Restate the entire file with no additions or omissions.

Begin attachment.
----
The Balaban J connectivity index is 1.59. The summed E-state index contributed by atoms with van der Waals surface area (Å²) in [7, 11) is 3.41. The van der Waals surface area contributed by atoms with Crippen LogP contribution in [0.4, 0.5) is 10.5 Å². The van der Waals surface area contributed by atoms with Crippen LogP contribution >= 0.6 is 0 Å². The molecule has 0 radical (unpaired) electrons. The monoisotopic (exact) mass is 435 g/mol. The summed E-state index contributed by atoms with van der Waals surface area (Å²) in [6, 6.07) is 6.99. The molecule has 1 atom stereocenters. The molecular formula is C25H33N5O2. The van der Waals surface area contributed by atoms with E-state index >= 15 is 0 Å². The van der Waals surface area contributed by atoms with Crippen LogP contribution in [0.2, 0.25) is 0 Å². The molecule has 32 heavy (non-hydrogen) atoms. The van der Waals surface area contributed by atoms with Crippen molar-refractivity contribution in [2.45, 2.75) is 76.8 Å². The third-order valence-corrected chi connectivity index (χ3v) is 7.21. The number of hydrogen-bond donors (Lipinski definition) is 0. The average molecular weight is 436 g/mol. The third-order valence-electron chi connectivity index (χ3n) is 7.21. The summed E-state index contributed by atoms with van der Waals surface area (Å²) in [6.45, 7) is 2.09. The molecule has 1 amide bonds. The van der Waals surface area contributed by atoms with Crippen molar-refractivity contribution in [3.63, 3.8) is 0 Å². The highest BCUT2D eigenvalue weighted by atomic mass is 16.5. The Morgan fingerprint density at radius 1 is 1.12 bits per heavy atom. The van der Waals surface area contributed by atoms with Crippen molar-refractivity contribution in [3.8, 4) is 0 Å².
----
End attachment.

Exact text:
The Balaban J connectivity index is 1.59. The summed E-state index contributed by atoms with van der Waals surface area (Å²) in [7, 11) is 3.41. The van der Waals surface area contributed by atoms with Crippen LogP contribution in [0.4, 0.5) is 10.5 Å². The van der Waals surface area contributed by atoms with Crippen LogP contribution >= 0.6 is 0 Å². The molecule has 0 radical (unpaired) electrons. The monoisotopic (exact) mass is 435 g/mol. The summed E-state index contributed by atoms with van der Waals surface area (Å²) in [6, 6.07) is 6.99. The molecule has 1 atom stereocenters. The molecular formula is C25H33N5O2. The van der Waals surface area contributed by atoms with E-state index >= 15 is 0 Å². The van der Waals surface area contributed by atoms with Crippen LogP contribution in [0.2, 0.25) is 0 Å². The molecule has 32 heavy (non-hydrogen) atoms. The van der Waals surface area contributed by atoms with Crippen molar-refractivity contribution in [2.45, 2.75) is 76.8 Å². The third-order valence-corrected chi connectivity index (χ3v) is 7.21. The number of hydrogen-bond donors (Lipinski definition) is 0. The average molecular weight is 436 g/mol. The third-order valence-electron chi connectivity index (χ3n) is 7.21. The summed E-state index contributed by atoms with van der Waals surface area (Å²) in [6.45, 7) is 2.09. The molecule has 1 amide bonds. The van der Waals surface area contributed by atoms with Crippen molar-refractivity contribution in [3.63, 3.8) is 0 Å². The highest BCUT2D eigenvalue weighted by atomic mass is 16.5. The Morgan fingerprint density at radius 1 is 1.12 bits per heavy atom. The van der Waals surface area contributed by atoms with Crippen molar-refractivity contribution in [3.8, 4) is 0 Å².